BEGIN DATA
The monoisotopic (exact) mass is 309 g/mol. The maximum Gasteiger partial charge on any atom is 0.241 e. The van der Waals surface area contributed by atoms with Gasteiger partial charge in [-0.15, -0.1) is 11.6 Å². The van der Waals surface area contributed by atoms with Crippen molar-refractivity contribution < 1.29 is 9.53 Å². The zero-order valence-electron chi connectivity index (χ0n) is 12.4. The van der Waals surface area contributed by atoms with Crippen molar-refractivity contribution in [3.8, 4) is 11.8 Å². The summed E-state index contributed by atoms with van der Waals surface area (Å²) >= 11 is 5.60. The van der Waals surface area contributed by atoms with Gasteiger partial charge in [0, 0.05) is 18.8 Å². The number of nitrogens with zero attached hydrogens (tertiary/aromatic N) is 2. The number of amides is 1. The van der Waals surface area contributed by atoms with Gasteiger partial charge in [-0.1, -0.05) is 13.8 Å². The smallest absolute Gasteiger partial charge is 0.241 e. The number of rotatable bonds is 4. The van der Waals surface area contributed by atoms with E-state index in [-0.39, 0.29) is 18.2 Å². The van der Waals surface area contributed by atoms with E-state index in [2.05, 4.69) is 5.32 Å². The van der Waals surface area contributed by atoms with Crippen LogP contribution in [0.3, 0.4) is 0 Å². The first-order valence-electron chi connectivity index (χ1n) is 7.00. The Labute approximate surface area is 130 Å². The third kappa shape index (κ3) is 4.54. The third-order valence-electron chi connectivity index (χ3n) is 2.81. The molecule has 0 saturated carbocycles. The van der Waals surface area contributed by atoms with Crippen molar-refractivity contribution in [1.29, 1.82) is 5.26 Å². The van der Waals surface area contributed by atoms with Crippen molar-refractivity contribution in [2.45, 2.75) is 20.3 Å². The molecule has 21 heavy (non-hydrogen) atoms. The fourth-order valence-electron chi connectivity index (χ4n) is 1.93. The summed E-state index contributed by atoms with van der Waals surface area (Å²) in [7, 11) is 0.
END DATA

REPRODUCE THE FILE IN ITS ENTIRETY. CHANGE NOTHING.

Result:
The monoisotopic (exact) mass is 309 g/mol. The maximum Gasteiger partial charge on any atom is 0.241 e. The van der Waals surface area contributed by atoms with Gasteiger partial charge in [-0.15, -0.1) is 11.6 Å². The van der Waals surface area contributed by atoms with Crippen molar-refractivity contribution < 1.29 is 9.53 Å². The zero-order valence-electron chi connectivity index (χ0n) is 12.4. The van der Waals surface area contributed by atoms with Crippen molar-refractivity contribution in [3.8, 4) is 11.8 Å². The summed E-state index contributed by atoms with van der Waals surface area (Å²) >= 11 is 5.60. The van der Waals surface area contributed by atoms with Gasteiger partial charge in [0, 0.05) is 18.8 Å². The number of nitrogens with zero attached hydrogens (tertiary/aromatic N) is 2. The number of amides is 1. The van der Waals surface area contributed by atoms with Gasteiger partial charge in [-0.1, -0.05) is 13.8 Å². The smallest absolute Gasteiger partial charge is 0.241 e. The number of rotatable bonds is 4. The van der Waals surface area contributed by atoms with E-state index in [-0.39, 0.29) is 18.2 Å². The van der Waals surface area contributed by atoms with E-state index in [2.05, 4.69) is 5.32 Å². The van der Waals surface area contributed by atoms with Crippen LogP contribution in [0.3, 0.4) is 0 Å². The first-order valence-electron chi connectivity index (χ1n) is 7.00. The Labute approximate surface area is 130 Å². The third kappa shape index (κ3) is 4.54. The third-order valence-electron chi connectivity index (χ3n) is 2.81. The molecule has 0 saturated carbocycles. The van der Waals surface area contributed by atoms with Crippen molar-refractivity contribution in [1.29, 1.82) is 5.26 Å². The van der Waals surface area contributed by atoms with Crippen molar-refractivity contribution in [2.45, 2.75) is 20.3 Å². The molecule has 21 heavy (non-hydrogen) atoms. The fourth-order valence-electron chi connectivity index (χ4n) is 1.93. The summed E-state index contributed by atoms with van der Waals surface area (Å²) in [7, 11) is 0.